Mistake-riddled eighth inning sinks Cubs


BOSTON — The Chicago Cubs were on the verge of taking advantage of mistakes made by the opposition until they made a trio of their own during a four-run eighth inning by the Boston Red Sox on Sunday night. It was an ugly frame for the World Champions, who lost 6-2 in the finale of their road trip.

“Not covering first base really opened everything up for them,” manager Joe Maddon said of a key play in the inning. “I think he [Koji Uehara] thought [Anthony] Rizzo was closer to the bag.”

With the score tied 2-2, Uehara was late to first base on Marco Hernandez‘s ground ball to open the inning. The 42-year-old right-hander was pitching in back-to-back contests for the second time this month, and it would be the softest contact he gave up, as the next two batters singled to load the bases. Maddon then pulled Uehara in favor of Pedro Strop.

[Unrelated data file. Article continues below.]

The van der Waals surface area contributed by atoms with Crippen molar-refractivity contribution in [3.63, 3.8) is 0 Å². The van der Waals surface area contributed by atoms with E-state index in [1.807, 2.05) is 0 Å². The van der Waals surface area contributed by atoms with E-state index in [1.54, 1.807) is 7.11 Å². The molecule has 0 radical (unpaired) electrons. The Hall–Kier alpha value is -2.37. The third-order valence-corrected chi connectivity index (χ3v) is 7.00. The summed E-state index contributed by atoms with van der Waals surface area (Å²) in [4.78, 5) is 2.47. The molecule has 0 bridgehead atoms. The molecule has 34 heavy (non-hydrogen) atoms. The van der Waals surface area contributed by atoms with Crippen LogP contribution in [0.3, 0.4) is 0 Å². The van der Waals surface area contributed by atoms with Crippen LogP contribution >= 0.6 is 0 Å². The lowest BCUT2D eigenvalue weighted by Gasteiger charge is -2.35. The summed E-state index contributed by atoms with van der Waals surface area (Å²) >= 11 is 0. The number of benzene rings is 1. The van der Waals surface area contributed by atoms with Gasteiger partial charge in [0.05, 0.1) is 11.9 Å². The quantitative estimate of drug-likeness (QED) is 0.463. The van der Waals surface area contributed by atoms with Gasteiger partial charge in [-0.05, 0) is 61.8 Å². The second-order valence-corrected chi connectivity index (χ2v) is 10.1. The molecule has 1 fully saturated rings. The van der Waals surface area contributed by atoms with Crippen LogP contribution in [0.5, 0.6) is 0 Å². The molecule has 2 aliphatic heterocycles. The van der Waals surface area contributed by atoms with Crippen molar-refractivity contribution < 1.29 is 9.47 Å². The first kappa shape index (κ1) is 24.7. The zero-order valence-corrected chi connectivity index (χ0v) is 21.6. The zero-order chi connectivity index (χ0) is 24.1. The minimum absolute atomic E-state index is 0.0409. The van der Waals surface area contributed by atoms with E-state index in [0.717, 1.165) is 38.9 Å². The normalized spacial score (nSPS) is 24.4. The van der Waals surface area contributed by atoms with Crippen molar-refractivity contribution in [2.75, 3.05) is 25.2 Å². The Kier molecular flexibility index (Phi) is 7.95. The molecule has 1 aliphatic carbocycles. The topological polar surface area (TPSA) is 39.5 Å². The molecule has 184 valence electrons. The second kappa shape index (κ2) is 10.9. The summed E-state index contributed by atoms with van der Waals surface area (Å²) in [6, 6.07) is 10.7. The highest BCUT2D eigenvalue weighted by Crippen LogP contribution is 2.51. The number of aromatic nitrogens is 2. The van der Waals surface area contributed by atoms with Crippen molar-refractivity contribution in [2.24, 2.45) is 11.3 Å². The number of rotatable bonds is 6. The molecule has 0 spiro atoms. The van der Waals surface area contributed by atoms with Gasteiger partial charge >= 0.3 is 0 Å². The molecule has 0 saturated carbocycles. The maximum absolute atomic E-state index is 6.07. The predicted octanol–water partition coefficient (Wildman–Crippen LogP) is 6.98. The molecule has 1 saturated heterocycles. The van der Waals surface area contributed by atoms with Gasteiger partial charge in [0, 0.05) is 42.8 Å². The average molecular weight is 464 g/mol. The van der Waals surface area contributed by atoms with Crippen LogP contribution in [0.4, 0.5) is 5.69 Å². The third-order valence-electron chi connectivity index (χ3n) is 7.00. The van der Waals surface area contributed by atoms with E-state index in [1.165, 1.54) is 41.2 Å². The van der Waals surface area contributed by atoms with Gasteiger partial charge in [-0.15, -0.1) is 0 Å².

“I got there as quick as I could, the runner was just faster,” Uehara said after the game.

Strop got Mookie Betts to strike out — not an easy task — for out No. 1 before throwing a wild pitch to Hanley Ramirez, which plated the go-ahead run. He induced two more ground balls, but shortstop Addison Russell threw the latter one in the dirt to first base, allowing two more runs to score.

Game. Set. Match.

“I thought Strop did a great job,” Maddon said. “Wild pitch — other than that, he did a really nice job in there.”

The inning — and game — was somewhat indicative of the Cubs’ play all month: a little inconsistent in areas where the Cubs usually strive – pitching and defense. But this isn’t 2016, and things haven’t come as easy so far. Of course, there’s a fine line to winning and losing, as Cubs left fielder Jon Jay scored from second base on a wild pitch to tie the game just one inning earlier.

If the Cubs would have gone on to win, the Red Sox are the ones with egg on their face and the Cubs are 14-10 this month instead of 13-11. In fact, Maddon thinks the game came down to one play — when Hernandez barely touched first base before Uehara could. A review said only that the called stood, not that it was confirmed. It was that close, and so was the game until the eighth inning.

“If he [Uehara] covers first base, he has two nice outings in a row,” Maddon said.

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